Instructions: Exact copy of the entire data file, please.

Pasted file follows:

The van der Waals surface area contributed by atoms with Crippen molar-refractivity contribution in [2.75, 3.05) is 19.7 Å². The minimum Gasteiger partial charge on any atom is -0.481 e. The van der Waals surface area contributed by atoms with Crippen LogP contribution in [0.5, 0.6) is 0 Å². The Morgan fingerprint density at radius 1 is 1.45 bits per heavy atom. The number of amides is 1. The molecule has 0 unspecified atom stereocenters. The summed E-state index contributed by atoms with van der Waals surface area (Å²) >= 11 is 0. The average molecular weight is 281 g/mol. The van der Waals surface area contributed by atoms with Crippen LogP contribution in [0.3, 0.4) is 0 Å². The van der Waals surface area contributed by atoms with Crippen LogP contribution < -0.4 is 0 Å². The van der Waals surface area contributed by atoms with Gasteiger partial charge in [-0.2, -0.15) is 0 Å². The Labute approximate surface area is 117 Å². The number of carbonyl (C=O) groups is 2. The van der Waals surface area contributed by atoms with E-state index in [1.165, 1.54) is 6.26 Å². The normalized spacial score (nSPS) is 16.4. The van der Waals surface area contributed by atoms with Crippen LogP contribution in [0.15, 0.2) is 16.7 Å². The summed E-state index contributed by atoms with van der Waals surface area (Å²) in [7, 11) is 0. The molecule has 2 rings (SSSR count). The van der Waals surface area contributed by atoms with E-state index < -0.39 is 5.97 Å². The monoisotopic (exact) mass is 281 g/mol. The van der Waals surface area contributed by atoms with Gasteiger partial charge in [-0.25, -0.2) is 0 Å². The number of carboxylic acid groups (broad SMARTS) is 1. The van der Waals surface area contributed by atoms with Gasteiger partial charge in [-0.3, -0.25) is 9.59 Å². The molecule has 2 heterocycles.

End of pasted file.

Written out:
The van der Waals surface area contributed by atoms with Crippen molar-refractivity contribution in [2.75, 3.05) is 19.7 Å². The minimum Gasteiger partial charge on any atom is -0.481 e. The van der Waals surface area contributed by atoms with Crippen LogP contribution in [0.5, 0.6) is 0 Å². The Morgan fingerprint density at radius 1 is 1.45 bits per heavy atom. The number of amides is 1. The molecule has 0 unspecified atom stereocenters. The summed E-state index contributed by atoms with van der Waals surface area (Å²) >= 11 is 0. The average molecular weight is 281 g/mol. The van der Waals surface area contributed by atoms with Crippen LogP contribution in [0.3, 0.4) is 0 Å². The van der Waals surface area contributed by atoms with Crippen LogP contribution < -0.4 is 0 Å². The van der Waals surface area contributed by atoms with Gasteiger partial charge in [-0.2, -0.15) is 0 Å². The Labute approximate surface area is 117 Å². The number of carbonyl (C=O) groups is 2. The van der Waals surface area contributed by atoms with E-state index in [1.165, 1.54) is 6.26 Å². The normalized spacial score (nSPS) is 16.4. The van der Waals surface area contributed by atoms with Crippen LogP contribution in [0.15, 0.2) is 16.7 Å². The summed E-state index contributed by atoms with van der Waals surface area (Å²) in [7, 11) is 0. The molecule has 2 rings (SSSR count). The van der Waals surface area contributed by atoms with E-state index < -0.39 is 5.97 Å². The monoisotopic (exact) mass is 281 g/mol. The van der Waals surface area contributed by atoms with Gasteiger partial charge in [-0.25, -0.2) is 0 Å². The number of carboxylic acid groups (broad SMARTS) is 1. The van der Waals surface area contributed by atoms with Gasteiger partial charge in [-0.3, -0.25) is 9.59 Å². The molecule has 2 heterocycles.